noun, plural rhi·nos, (especially collectively) rhi·no.
Origin of rhino1
noun Chiefly British Slang.
Origin of rhino2
Origin of rhino-
Examples from the Web for rhino
Contemporary Examples of rhino
But arrests of rhino poachers have also followed an upward curve.
Rhino horns are also sold as ceremonial daggers in Middle Eastern countries like Yemen.
Rhino horn is particularly lucrative—each kilogram can fetch up to $66,000.
Another crucial long-term plan is to get the rhino breeding again.
If elephant, rhino, and other African wildlife are poached to extinction, tourism will dry up.
Historical Examples of rhino
"The lions have found that rhino," remarked Kingozi indifferently.The Leopard Woman
Stewart Edward White
A man with nothing against him has a chance; with the rhino he has it, even if he's guilty.Romance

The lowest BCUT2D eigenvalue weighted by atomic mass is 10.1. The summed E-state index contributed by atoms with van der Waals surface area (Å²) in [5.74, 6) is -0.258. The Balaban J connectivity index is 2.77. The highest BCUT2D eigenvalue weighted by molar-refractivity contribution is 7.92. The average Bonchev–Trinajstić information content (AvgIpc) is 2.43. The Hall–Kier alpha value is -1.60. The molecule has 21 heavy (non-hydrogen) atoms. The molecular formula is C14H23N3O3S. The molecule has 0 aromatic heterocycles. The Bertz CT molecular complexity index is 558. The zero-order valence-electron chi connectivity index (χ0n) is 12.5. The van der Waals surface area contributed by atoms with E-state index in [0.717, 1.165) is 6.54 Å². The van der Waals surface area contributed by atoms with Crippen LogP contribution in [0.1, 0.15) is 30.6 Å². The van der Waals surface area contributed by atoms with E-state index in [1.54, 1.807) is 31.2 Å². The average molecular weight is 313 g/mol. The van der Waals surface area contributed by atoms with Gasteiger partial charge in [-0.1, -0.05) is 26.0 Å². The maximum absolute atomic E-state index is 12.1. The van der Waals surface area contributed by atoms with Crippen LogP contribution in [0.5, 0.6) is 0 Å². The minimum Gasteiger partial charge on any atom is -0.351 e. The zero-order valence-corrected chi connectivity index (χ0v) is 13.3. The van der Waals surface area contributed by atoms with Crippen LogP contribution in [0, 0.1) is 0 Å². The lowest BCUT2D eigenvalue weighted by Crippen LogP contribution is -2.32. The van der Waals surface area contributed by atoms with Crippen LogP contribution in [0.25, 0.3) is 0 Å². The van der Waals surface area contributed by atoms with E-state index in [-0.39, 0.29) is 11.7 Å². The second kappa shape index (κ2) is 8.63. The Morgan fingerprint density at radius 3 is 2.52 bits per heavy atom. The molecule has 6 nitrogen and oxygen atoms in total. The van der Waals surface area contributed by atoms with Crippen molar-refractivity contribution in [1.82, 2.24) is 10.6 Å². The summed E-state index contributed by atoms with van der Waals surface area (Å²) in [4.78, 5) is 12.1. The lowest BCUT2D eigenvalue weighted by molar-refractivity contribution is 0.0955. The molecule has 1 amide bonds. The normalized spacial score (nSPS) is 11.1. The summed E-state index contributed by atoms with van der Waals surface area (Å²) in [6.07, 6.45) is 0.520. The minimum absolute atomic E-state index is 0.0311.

Joseph Conrad and F.M. Hueffer
The rhino was feeding tsetse as he dozed in the high swamp-grass.The Dop Doctor
Clotilde Inez Mary Graves
You know when we left the Alert we had plenty of rhino in our pockets.Select Temperance Tracts
American Tract Society
And, as if this were not enough to complete the circus, the hippo and the rhino must get together.The Grain Ship
noun plural -nos or -no
Word Origin for rhino
before a vowel rhin-
Word Origin for rhino-
short for rhinoceros, 1884. As slang for "cash" (also rino) 1680s, of unknown origin. Hence cant rhinocerial "rich" [Grose, 1788].
before vowels rhin-, word-forming element meaning "nose, of the nose," from Greek rhino-, comb. form of rhis "nose," which is of uncertain origin.